Bingo is one of the most popular games in the world today. In the UK an estimated 3.8 million people are thought to play bingo with some degree of regularity and in the USA recent figures show that somewhere in the region of $90 million is spent playing bingo every single week. The game is also popular in quite a number of non-English speaking countries. Although traditionally played in bingo halls the game is also now hugely popular in an online format which has produced a huge variety of variations on traditional rules.
But what are the origins of the game? In its modern format bingo can be traced back to early twentieth century America. A travelling toy salesman from New York, one Edwin S. Lowe, found himself observing a game at a carnival in Atlanta, Georgia, in which the participants were so enthusiastically engrossed that legend has it the organisers had to eject them in order to close the carnival towards 3 am. The game which was being played was called ‘beano’, and was a variation on a game that had been played in Europe since the Sixteenth Century. Beano was played by a dealer picking out numbered disks from a box and marking their cards with beans when the number called was present on their cards. When all the numbers on a particular card had been called the owner of the card was the game’s winner and would shout ‘beano’.
Lowe learned that the game was becoming popular at town fairs and carnivals in the southern states and saw huge potential in it. He reputedly hired the services of a Columbia University maths professor and set about refining the game, creating clear mathematical rules to govern the odds and increasing the number of number combinations on the cards used.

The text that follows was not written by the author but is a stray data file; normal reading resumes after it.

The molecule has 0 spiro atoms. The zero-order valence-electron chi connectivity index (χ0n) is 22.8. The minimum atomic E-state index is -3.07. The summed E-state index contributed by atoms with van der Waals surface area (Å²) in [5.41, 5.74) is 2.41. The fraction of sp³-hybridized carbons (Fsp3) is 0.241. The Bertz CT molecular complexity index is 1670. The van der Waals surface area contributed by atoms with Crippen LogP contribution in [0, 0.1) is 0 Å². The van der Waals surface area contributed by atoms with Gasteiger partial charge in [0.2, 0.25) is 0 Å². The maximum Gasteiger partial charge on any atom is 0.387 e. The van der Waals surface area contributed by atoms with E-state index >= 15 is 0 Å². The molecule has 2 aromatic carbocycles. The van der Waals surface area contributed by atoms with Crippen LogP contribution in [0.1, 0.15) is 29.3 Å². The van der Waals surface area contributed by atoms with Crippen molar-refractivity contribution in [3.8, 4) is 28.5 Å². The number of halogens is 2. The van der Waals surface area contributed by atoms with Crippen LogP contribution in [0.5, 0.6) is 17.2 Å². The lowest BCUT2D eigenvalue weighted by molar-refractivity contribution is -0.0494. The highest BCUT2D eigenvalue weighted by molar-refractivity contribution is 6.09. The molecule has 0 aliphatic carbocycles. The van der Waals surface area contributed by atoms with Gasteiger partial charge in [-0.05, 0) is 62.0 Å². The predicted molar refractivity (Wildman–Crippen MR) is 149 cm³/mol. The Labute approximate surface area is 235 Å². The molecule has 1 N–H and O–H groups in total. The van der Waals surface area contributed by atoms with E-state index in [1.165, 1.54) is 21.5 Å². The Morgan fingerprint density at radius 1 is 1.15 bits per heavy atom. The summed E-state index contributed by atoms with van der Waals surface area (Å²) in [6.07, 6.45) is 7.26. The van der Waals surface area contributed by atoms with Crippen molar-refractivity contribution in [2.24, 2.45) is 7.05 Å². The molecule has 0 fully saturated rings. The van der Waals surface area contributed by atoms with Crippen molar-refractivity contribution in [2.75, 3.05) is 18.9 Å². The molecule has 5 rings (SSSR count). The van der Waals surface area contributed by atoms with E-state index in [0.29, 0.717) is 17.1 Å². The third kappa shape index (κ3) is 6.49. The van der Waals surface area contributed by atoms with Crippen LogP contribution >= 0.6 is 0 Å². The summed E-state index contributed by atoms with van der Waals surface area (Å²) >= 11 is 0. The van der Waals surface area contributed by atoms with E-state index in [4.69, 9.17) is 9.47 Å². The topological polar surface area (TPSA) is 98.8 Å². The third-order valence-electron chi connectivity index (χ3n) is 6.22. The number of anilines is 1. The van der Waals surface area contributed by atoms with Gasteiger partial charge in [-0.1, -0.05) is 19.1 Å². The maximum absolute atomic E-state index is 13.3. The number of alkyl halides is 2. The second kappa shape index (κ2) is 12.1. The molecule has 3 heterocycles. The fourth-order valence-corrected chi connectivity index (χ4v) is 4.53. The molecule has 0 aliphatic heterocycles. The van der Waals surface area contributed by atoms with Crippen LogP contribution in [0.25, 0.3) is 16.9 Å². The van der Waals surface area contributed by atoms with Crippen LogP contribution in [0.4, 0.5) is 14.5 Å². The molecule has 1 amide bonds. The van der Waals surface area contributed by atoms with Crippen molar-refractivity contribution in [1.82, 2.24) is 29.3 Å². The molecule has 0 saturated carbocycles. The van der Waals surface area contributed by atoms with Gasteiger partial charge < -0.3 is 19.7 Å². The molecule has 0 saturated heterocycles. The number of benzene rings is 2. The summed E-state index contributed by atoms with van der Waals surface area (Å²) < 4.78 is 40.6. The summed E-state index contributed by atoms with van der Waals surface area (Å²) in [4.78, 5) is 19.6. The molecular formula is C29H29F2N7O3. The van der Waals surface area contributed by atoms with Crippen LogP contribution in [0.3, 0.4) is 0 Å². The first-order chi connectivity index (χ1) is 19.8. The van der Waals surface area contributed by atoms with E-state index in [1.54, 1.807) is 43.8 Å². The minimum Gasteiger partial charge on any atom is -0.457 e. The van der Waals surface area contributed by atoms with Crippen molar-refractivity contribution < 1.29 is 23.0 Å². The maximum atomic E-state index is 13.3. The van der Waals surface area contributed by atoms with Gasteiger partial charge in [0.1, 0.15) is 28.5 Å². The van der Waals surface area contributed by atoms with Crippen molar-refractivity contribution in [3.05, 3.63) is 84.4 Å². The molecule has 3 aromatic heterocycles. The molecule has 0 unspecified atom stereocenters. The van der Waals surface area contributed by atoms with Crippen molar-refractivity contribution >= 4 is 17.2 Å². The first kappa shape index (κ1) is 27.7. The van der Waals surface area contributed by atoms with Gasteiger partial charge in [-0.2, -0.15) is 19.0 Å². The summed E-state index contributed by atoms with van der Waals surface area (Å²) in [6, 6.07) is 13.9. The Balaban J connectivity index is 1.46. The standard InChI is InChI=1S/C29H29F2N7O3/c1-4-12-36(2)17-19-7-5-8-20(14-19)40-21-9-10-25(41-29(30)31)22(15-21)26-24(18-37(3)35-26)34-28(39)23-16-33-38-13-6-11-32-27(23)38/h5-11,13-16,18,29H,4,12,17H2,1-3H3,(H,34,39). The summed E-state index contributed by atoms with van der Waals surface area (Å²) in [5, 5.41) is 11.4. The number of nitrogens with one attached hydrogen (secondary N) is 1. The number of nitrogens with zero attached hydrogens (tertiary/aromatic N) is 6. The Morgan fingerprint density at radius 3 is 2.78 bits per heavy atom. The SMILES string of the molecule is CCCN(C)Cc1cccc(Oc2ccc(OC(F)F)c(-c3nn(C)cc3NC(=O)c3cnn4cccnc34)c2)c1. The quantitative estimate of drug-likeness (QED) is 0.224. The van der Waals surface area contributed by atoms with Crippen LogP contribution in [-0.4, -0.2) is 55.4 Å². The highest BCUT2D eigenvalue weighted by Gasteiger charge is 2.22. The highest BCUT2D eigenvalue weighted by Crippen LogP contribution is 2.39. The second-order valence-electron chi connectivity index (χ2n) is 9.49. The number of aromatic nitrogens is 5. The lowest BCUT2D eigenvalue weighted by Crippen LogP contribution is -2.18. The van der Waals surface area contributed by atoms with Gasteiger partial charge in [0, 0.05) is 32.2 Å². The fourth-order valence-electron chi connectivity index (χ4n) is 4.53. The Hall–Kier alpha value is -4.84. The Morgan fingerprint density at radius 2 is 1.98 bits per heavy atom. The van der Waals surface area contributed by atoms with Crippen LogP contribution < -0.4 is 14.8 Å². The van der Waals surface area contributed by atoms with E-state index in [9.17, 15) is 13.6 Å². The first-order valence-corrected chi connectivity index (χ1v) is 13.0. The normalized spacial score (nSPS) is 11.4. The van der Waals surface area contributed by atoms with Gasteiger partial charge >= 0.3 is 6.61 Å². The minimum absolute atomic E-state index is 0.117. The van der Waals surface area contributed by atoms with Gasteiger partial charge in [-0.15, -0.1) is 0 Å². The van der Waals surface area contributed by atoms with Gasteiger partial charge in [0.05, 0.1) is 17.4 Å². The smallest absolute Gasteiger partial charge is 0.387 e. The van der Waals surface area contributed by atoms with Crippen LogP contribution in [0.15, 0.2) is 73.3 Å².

Lowe set about popularising the game around the USA and it became popular for its simple rules, excitement and small stakes gambling nature. By the 1940s it was a popular social game around the US, often played at home and a favourite as a fund raiser for churches and other community organisations.
The name ‘bingo’ reputedly came into existence when during an early game organised by Lowe in New York one of the participants mistakenly shouted ‘bingo’ rather than ‘beano’ to announce a win. Lowe decided that this was a better name for his game, promptly discarded ‘beano’ in favour of ‘bingo’, and the rest is history.